One place where I disagree with Nussbaum is about the nature of the drop-off in voting numbers this year compared to last, after last year had such a dramatic surge of new voters. Last year’s number of voters was 5,950, which was a big leap from the 3,587 ballots cast in 2014. This year, the number dropped down to 3,130, which is in the ballpark of the 2014 number. However, as many people pointed out, 2014 had an usually high number of Hugo voters. In fact, from 1976 through 2010, the average number of ballots cast each year was about 1100.
So to argue that the voting numbers this year have dropped back to the level before is a bit shaky. Yes, last year after news broke of the Puppy assaults on the award, a couple thousand more fans than usual purchased WorldCon supporting memberships. Based on all the blogging and how they voted, those extra memberships were people coming to vote against slate voting, or at least the worst of the slates. But that the numbers didn’t leap that high this year doesn’t mean those extra fans all gave up. I know of six people who voted for the first time ever last year because of the Puppies, and who also voted this year. That isn’t a scientific sample by any means, but 3130 votes is a lot higher than the pre-Puppy typical number.
Also, last year wasn’t the first year that the Puppies ran their campaign, it was simply the first year that they managed to take over entire categories on the ballot with their bloc voting scheme.
She’s right that it is harder to get people to do something they’ve never done before consistently, but I don’t think that all of us who had never voted before last year are going away.
Then over at WeHuntedTheMammoth.com we have: Fake sci-fi boys cry salty tears over Puppies defeat at the Hugo Awards, which observes:
“[Theodore “Vox Day” Beale] is trying his best to spin the defeat as a victory (“we have the SF-SJWs exactly where we want them at this point in time”) but even the fake sci-fi boys on Reddit’s gamergate hangout KotakuInAction can see what happened. And they are indeed sad little puppies about it.”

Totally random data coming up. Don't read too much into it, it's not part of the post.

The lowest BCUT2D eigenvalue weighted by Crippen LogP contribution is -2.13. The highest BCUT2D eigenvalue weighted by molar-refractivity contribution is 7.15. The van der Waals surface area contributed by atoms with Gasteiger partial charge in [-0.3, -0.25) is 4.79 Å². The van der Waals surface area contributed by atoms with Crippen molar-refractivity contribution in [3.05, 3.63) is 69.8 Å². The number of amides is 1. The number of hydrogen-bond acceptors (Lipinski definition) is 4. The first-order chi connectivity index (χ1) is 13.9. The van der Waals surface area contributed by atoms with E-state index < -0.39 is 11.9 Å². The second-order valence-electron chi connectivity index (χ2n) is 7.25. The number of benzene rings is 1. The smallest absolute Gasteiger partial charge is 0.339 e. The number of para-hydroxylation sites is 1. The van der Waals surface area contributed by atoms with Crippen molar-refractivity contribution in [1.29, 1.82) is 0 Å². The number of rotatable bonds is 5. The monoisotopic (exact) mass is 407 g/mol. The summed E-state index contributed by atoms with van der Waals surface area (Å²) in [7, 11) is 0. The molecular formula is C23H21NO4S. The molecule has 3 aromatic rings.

The Reddit conversation in question links to this wonderful Guardian article: Hugo awards see off rightwing protests to celebrate diverse authors which observes:
“Another attempt by the Sad and Rabid Puppies groups to hijack the science fiction award goes to the dogs, as authors and titles not in their campaign take top prizes.”
And past Hugo-nominee Saladin Ahmed had a couple of good observations on Twitter:
The Hugos went to some very deserving works. The Fifth Season by N.K. Jemisin (which won Best Novel) was one of the best books I’ve read in the last couple of years; it’s hard to describe, but it is a book about a world where apocalypse events happen with great regularity, but it is also funny and hopeful even while commenting on the nature of inequality. And “Cat Pictures Please” by Naomi Kritzer (which won Best Short Story) was the a truly delightful take on Artificial Intelligence while being a comment on the human condition. I could keep going on, because oddly enough, my first choice in most of the categories of the ballot were also the winners. They were all really good. To read a good run-down of who won, you can check out this blog: The 2016 Hugo Awards or Fandom 2 : Puppies 0:
“To sum it up, in spite of canine interference, women won or co-won Hugos in nine of seventeen categories. All four fiction categories were won by women, three of them women of colour (plus a man of colour winning as translator). So inspite of the rabid puppies doing their worst, we still have one of the most diverse list of winners ever. And even though a couple of IMO puppy hostages finished under “No Award”, we also puppy hostages winning. Actual puppies, however, lost and lost badly.”
And I could repeat all the arguments I and others have made before of how the claims of the Sad and Rabid Puppies are highly illogical, but you’d have more fun reading the Guardian’s Book Blog where Damien Walter reads and reacts to some of the Puppies’ favorite authors, Hugo awards: reading the Sad Puppies’ pets: